A CD Review for Black Music Month: VIVIAN SESSOMS

JUNE 22, 2019

A CD REVIEW FOR BLACK MUSIC MONTH
BY Dee Dee McNeil/Jazz Journalist

VIVIAN SESSOMS – “LIFE II” ropeadope Records

Vivian Sessoms, vocals/producer/arranger; Chris Parks, bass/producer/arranger/electric piano/ programmer/keys; Shedrick Mitchell, piano/organ/arranger; Christian Gates, keys/programming;/ guitar/drum programming; Dave Archer, keys; Sherrod Barnes & Mark Whitefield, guitar; Donald Edwards, Eric Brown & Billy Kilson, drums; Kenyatta Beasley, trumpet; Vincent Gardner, trombone; John Isley, saxophone; Casey Benjamin, saxophones/Fender Rhodes; Adi Yeshaya, string arranger; Charisa the violin diva, strings; Meku Yisreal, conga; Gregoire Maret, harmonica.

Vivian Sessoms is a composer, producer and vocalist. She has made her mark in the music business after years of preparation and practice. As a young talent, at the tender age of nine, Vivian was already doing television and radio voice overs. Her parents saw her artistic potential and she received classical training in voice and piano. Her first major tour was with Ryuichi Sakamoto, a pianist and composer. On the road with this brilliant artist and mentor, along with a band of awesome musicians including Manu Katche, Victor Bailey, and Darryl Jones, this fledgling songbird blossomed and took flight. She even learned to sing in Japanese. Her amazing vocal ability has impressed both in the studio and ‘live,’ such artists as P. Diddy, Michael Jackson, Donna Summer, Sinead O’Connor, Pink, Chaka Khan and Stevie Wonder, to list just a few. You probably have heard her vocals on any number of commercial jingles including Adidas, Afrosheen, Burger King, Calvin Klein, Campbells Soup, Coke, Dark & Lovely, Hersheys, Hyatt, even the IRS.

Listening to her lovely vocals on “The Best Is Yet To Come” I hear shades of Chaka Khan phrasing and a penchant towards Rhythm and Blues grit. She makes the song hers, far from the Frank Sinatra version, reinventing it to a more smooth-jazz production.

There is a Hip-Hop rap interval that follows this song featuring Major TRUTH Green that protests police violence against innocent-until-proven-guilty victims. This is followed by Sessoms’ gospel fused, R&B tune, “I Can’t Breathe.” Sessoms’ vocals soar, powerful and sincere like queen Aretha. Mark Whitfield is prominently featured on guitar and Shedrick Mitchell is effective and notable on organ as the lyrics mirror the heart-wrenching plea from Eric Garner as police choked him to death. It is clear this is a political statement triggered by the continued institutional, racial violence against people of color in America.

“There are so many things happening in the world that I care about and want to see change in, but none so much as halting the killing of black people,” Vivian Sessoms states.

“If They Only Knew” clearly shows this artist’s amazing vocal gift. It’s a beautiful ballad that features the sweet harmonica solo of Gregoire Maret. This song is a fusion jazz arrangement where Sessoms showcases her perfect pitch, awesome range and spectacular ability to deliver a lyric with an abundance of recognizable emotion.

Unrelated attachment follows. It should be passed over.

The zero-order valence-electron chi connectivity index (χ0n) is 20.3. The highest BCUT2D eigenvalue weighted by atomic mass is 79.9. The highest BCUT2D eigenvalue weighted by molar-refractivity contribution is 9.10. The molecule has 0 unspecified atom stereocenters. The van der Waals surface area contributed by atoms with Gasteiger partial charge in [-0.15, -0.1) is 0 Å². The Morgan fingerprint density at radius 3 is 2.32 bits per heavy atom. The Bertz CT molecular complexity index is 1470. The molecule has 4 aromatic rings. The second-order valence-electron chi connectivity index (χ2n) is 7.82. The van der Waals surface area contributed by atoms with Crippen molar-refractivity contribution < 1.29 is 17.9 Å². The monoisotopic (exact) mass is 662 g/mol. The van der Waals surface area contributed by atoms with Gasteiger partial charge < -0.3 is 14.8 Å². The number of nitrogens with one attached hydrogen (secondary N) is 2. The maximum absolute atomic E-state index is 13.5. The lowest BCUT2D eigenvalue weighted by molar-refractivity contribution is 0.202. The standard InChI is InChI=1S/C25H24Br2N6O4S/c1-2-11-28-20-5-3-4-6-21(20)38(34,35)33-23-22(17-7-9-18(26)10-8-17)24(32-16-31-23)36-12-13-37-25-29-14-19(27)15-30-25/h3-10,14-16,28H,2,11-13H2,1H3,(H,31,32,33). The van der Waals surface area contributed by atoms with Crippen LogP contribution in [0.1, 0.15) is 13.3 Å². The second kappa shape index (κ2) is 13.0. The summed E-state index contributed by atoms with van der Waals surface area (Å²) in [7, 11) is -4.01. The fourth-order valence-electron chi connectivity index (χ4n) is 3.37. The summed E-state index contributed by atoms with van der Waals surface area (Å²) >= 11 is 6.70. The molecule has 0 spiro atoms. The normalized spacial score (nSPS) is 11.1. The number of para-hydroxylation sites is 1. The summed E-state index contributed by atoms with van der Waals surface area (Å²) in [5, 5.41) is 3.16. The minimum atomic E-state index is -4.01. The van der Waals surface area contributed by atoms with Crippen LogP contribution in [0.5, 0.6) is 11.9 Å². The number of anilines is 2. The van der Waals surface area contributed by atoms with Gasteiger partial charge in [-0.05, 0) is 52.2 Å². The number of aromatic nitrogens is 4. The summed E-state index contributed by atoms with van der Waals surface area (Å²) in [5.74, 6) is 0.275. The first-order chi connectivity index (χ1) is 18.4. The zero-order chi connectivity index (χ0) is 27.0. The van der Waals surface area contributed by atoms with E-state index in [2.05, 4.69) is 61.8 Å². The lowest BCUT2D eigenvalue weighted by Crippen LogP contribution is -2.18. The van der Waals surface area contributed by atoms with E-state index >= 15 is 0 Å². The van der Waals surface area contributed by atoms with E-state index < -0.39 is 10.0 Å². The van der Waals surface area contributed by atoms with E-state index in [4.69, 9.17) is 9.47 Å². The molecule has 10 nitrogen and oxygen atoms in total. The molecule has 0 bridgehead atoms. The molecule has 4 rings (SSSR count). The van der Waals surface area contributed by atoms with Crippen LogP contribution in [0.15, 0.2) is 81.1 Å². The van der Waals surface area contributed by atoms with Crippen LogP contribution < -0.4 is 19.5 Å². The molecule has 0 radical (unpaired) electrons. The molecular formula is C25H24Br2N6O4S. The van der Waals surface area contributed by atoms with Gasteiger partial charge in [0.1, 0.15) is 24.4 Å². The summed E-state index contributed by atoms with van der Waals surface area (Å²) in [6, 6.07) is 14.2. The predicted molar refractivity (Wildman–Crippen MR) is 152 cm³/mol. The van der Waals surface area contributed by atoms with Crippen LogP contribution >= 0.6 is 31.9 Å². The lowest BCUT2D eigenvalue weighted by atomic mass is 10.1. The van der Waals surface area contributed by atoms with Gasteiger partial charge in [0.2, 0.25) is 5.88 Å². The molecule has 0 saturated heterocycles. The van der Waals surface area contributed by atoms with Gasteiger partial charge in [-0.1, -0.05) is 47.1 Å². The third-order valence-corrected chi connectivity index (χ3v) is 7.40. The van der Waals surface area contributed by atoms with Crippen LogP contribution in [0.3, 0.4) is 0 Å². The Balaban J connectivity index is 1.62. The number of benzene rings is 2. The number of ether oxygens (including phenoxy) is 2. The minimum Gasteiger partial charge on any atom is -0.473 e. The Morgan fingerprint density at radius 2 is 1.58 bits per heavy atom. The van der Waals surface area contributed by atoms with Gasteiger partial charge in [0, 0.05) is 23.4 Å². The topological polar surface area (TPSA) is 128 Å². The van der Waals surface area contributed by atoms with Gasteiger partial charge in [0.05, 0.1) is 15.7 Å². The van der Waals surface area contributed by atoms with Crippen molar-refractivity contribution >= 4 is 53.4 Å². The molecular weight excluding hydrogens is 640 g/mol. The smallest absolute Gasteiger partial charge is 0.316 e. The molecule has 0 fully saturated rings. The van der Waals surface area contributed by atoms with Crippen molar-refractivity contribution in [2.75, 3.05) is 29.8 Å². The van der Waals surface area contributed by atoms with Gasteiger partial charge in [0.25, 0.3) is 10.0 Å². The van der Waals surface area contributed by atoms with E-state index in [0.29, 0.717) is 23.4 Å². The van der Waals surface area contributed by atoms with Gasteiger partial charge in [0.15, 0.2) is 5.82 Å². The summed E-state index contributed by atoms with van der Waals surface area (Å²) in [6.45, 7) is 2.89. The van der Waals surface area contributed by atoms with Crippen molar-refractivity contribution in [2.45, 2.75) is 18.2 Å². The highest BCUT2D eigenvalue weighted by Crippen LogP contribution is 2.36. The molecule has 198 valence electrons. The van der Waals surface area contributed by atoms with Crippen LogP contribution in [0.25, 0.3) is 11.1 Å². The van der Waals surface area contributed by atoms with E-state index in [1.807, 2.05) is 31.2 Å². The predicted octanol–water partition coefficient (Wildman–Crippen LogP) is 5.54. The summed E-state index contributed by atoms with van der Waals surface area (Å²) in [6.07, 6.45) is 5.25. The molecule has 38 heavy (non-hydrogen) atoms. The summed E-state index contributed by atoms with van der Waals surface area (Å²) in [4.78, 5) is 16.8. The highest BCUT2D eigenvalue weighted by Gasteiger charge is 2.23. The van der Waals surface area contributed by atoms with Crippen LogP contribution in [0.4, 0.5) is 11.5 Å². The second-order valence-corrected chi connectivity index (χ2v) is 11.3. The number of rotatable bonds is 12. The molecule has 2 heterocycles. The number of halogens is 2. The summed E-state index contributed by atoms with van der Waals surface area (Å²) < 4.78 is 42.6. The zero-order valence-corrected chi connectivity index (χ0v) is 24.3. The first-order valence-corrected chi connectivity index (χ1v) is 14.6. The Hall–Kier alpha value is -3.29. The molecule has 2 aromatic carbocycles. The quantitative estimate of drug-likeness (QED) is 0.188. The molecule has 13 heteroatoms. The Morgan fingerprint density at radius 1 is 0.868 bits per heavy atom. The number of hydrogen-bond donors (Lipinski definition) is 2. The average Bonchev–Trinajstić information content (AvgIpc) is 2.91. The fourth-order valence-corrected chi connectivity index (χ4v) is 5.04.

The idea of segueing into Vivian Sessoms songs with musical interludes and hip-hop rap is interesting, but on the whole, distracts from Vivian Sessoms’ talent and delivery. It breaks up the flow of this production. Stevie Wonder’s composition, “As” is painted with an unusual minor-keyed, rhythm arrangement, but Sessoms holds true to the melody with her powerful vocals. This is obviously an experimental project that sounds more like a group effort than a single artist’s project. I definitely don’t see it as a jazz project. However, I admire Vivian Sessoms talent and her artistic desire to bring about change and political protest with her voice and musical choices.

The bass propels this project, thanks to the mastery of Chris Parks, who is also her partner in this production. Additionally, they have collaborated to songwrite and produce for a number of celebrity artists on other projects.

On the composition, “Thing” I hear shades of Esther Satterfield and at times, a throw-back to Minnie Ripperton’s style and grace; not the range, but the phrasing. The echo effects and over-lapping voice-overs on many of the songs can become a distraction. This vocalist doesn’t need effects to enhance her already powerful vocals. I would love to hear Vivian Sessoms featured in a more authentic jazz production, perhaps like the Jean Carn and Doug Carn original project or maybe celebrating Nancy Wilson. However,I recognize this album is a mixture of many musical styles and genres.

Although I rarely review this type of production, because my column is all about jazz, I was still smitten with this artist’s incredible voice and political character. There is no doubt, Vivian Sessoms is a stunning vocalist and a voice to be heard throughout the generations. Consequently, I wanted to feature her talents during Black Music Month.
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